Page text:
Unlike defensive hedging of foreign exchange exposures linked to an underlying pool of assets, active currency management is not necessarily constrained to existing assets and seeks to add alpha through market inefficiencies. Although interest has been global, U.K. pension funds are at the forefront of the push into currency as an alternative source of alpha, investment consultants and managers say.
The reasons: U.K. pension funds have been forced to find better ways of controlling volatility by diversifying risks, largely as a result of mark-to-market accounting; plus, international equities and foreign exchange exposure swelled as U.K. pension funds diversified away from domestic stocks.
The U.K. has been on fire, said Robert Stewart, vice president and head of currency management at JPMorgan Asset Management, London, which managed $87.2 billion in notional active and passive currency assets as of Dec. 31, an increase of 31% from the previous year.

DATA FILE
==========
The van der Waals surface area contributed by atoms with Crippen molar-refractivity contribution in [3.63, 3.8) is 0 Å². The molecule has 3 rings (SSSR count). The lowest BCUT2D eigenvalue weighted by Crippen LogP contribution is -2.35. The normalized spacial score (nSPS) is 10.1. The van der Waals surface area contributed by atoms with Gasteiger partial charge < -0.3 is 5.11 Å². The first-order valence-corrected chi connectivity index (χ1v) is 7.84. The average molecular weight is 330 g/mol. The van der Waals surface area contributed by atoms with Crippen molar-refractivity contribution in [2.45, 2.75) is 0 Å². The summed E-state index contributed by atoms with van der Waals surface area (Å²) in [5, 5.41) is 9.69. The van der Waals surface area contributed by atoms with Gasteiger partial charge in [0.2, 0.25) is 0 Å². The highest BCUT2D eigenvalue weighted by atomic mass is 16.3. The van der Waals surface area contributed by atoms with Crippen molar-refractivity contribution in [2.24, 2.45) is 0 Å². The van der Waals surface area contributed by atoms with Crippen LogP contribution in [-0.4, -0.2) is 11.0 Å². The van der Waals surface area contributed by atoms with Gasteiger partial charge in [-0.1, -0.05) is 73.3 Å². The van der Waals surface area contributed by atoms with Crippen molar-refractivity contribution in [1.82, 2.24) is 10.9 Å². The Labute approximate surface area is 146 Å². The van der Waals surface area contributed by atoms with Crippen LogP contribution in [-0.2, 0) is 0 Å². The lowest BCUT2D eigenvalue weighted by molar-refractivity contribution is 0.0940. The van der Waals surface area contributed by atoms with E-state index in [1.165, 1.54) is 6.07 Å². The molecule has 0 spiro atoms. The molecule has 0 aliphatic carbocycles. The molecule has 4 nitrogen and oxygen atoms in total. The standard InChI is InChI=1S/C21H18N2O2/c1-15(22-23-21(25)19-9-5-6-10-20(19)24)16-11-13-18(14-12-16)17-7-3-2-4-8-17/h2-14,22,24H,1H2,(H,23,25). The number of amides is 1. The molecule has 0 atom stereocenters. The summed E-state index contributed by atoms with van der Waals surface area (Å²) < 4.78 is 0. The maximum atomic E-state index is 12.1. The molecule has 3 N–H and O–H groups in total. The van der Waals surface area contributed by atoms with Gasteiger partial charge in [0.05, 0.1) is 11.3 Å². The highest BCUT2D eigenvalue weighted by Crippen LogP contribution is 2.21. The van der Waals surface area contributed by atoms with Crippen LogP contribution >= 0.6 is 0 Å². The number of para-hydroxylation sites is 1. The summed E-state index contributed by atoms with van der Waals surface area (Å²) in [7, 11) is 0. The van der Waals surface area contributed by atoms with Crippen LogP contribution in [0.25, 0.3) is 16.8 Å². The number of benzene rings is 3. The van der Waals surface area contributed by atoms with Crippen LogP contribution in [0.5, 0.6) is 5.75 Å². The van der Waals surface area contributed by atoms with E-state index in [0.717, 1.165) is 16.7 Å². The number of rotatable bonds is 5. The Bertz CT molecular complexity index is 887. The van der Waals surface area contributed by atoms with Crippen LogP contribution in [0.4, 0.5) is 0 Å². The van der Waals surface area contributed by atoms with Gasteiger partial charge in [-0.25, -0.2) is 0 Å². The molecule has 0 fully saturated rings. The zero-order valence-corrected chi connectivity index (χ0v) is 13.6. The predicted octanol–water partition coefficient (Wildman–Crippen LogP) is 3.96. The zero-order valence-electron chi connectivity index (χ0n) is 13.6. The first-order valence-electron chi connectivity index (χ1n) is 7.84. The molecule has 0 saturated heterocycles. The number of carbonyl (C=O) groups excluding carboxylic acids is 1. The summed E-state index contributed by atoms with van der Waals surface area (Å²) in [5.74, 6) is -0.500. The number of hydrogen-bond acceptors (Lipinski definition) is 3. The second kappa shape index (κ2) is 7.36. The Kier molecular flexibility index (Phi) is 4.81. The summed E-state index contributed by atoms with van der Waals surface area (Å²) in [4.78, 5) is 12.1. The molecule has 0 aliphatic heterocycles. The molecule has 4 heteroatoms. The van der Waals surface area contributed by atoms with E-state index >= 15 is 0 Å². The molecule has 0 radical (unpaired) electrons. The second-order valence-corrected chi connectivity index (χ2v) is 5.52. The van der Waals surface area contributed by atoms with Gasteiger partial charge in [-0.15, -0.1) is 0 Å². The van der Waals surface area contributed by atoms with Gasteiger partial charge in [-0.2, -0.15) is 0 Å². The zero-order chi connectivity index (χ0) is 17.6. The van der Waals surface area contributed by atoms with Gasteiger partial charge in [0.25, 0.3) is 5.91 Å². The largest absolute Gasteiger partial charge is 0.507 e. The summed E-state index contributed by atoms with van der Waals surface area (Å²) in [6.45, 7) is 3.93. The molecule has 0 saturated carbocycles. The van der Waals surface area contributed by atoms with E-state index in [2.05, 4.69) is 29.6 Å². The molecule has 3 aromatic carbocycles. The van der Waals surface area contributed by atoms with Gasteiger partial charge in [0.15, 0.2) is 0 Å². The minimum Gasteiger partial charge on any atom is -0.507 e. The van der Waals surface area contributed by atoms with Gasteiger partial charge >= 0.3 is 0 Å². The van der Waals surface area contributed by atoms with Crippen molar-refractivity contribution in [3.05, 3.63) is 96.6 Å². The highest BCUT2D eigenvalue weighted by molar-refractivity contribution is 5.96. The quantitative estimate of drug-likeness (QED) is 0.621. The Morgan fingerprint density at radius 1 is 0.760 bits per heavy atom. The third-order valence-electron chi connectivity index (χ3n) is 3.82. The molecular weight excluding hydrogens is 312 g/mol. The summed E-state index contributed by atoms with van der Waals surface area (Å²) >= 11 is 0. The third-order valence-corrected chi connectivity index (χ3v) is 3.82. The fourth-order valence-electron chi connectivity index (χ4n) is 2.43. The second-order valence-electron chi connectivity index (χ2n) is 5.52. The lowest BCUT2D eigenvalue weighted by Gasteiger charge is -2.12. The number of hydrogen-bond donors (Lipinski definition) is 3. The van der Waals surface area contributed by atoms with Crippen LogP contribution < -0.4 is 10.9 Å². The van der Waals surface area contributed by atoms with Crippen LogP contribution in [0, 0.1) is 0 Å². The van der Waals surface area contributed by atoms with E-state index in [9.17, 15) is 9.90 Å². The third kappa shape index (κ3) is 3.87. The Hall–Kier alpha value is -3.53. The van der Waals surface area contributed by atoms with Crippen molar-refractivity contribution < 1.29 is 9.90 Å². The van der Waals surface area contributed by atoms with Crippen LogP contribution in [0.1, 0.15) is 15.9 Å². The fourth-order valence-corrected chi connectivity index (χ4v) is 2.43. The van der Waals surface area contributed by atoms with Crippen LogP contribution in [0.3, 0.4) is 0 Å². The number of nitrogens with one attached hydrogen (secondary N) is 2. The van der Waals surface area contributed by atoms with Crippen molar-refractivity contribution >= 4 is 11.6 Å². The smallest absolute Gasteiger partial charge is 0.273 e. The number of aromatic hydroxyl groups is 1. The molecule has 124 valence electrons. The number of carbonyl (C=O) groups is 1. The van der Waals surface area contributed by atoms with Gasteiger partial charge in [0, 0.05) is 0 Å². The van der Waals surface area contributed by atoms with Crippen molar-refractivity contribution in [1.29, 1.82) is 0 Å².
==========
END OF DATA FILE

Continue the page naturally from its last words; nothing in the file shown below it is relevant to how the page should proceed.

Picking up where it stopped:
Of 17 searches for active currency-only managers in which Mercer assisted last year, the U.K. accounted for 11, said Mercers Ms. Miller. In 2005, 10 of 13 active currency searches originated in the U.K.
The £2 billion ($3.9 billion) Leicestershire County (England) Council Pension Fund has two £340 million active currency portfolios managed by Millennium Global Investments Ltd., London, and Mellon Capital Management Corp., San Francisco.
Millennium, Mellon and Record Currency Management Ltd., Windsor, England, manage a £150 million active currency portfolio each for the £8.9 billion Strathclyde Pension Fund, Glasgow, Scotland. The £2.4 billion Lothian Pension Fund, Edinburgh, has $800 million in an active currency strategy managed by JPMorgan, Record and A.G. Bisset & Co., Rowayton, Conn. A spokeswoman for Lothian wouldnt say how much each manager runs.